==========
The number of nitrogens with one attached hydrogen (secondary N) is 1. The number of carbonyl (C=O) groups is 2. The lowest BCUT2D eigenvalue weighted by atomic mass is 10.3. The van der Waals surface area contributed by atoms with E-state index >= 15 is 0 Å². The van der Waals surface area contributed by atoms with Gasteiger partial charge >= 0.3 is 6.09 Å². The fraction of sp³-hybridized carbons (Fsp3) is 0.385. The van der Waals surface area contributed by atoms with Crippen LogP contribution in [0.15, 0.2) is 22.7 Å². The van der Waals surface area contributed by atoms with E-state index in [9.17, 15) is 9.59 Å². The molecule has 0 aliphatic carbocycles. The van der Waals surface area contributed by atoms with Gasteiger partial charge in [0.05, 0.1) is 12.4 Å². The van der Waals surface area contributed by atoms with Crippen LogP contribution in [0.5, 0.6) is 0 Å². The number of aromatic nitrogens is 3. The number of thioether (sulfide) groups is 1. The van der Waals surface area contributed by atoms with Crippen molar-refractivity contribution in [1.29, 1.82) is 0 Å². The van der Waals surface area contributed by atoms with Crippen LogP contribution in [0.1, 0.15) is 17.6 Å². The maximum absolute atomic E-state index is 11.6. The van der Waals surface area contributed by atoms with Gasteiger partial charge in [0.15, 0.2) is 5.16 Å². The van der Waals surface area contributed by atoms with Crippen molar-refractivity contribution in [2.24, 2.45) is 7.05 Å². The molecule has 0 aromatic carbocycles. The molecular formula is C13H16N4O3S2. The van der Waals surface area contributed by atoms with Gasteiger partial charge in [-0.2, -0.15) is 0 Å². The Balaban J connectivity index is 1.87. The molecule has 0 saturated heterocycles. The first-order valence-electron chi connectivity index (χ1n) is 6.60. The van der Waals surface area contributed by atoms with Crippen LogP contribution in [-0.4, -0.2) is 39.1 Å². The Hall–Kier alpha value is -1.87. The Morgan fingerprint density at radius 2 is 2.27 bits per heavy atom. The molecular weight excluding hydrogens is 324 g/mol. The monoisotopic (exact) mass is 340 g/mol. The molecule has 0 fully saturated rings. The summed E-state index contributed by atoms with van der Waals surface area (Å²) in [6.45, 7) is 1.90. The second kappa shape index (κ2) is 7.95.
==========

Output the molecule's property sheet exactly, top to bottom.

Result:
The number of nitrogens with one attached hydrogen (secondary N) is 1. The number of carbonyl (C=O) groups is 2. The lowest BCUT2D eigenvalue weighted by atomic mass is 10.3. The van der Waals surface area contributed by atoms with E-state index >= 15 is 0 Å². The van der Waals surface area contributed by atoms with Gasteiger partial charge >= 0.3 is 6.09 Å². The fraction of sp³-hybridized carbons (Fsp3) is 0.385. The van der Waals surface area contributed by atoms with Crippen LogP contribution in [0.15, 0.2) is 22.7 Å². The van der Waals surface area contributed by atoms with E-state index in [9.17, 15) is 9.59 Å². The molecule has 0 aliphatic carbocycles. The van der Waals surface area contributed by atoms with Gasteiger partial charge in [0.05, 0.1) is 12.4 Å². The van der Waals surface area contributed by atoms with Crippen LogP contribution in [0.5, 0.6) is 0 Å². The number of aromatic nitrogens is 3. The number of thioether (sulfide) groups is 1. The van der Waals surface area contributed by atoms with Crippen molar-refractivity contribution in [1.29, 1.82) is 0 Å². The van der Waals surface area contributed by atoms with Crippen LogP contribution in [0.1, 0.15) is 17.6 Å². The maximum absolute atomic E-state index is 11.6. The van der Waals surface area contributed by atoms with Gasteiger partial charge in [0.15, 0.2) is 5.16 Å². The van der Waals surface area contributed by atoms with Crippen molar-refractivity contribution in [2.24, 2.45) is 7.05 Å². The molecule has 0 aromatic carbocycles. The molecular formula is C13H16N4O3S2. The van der Waals surface area contributed by atoms with Gasteiger partial charge in [-0.2, -0.15) is 0 Å². The Balaban J connectivity index is 1.87. The molecule has 0 saturated heterocycles. The first-order valence-electron chi connectivity index (χ1n) is 6.60. The van der Waals surface area contributed by atoms with Crippen LogP contribution in [-0.4, -0.2) is 39.1 Å². The Hall–Kier alpha value is -1.87. The Morgan fingerprint density at radius 2 is 2.27 bits per heavy atom. The molecular weight excluding hydrogens is 324 g/mol. The monoisotopic (exact) mass is 340 g/mol. The molecule has 0 fully saturated rings. The summed E-state index contributed by atoms with van der Waals surface area (Å²) in [6.45, 7) is 1.90. The second kappa shape index (κ2) is 7.95.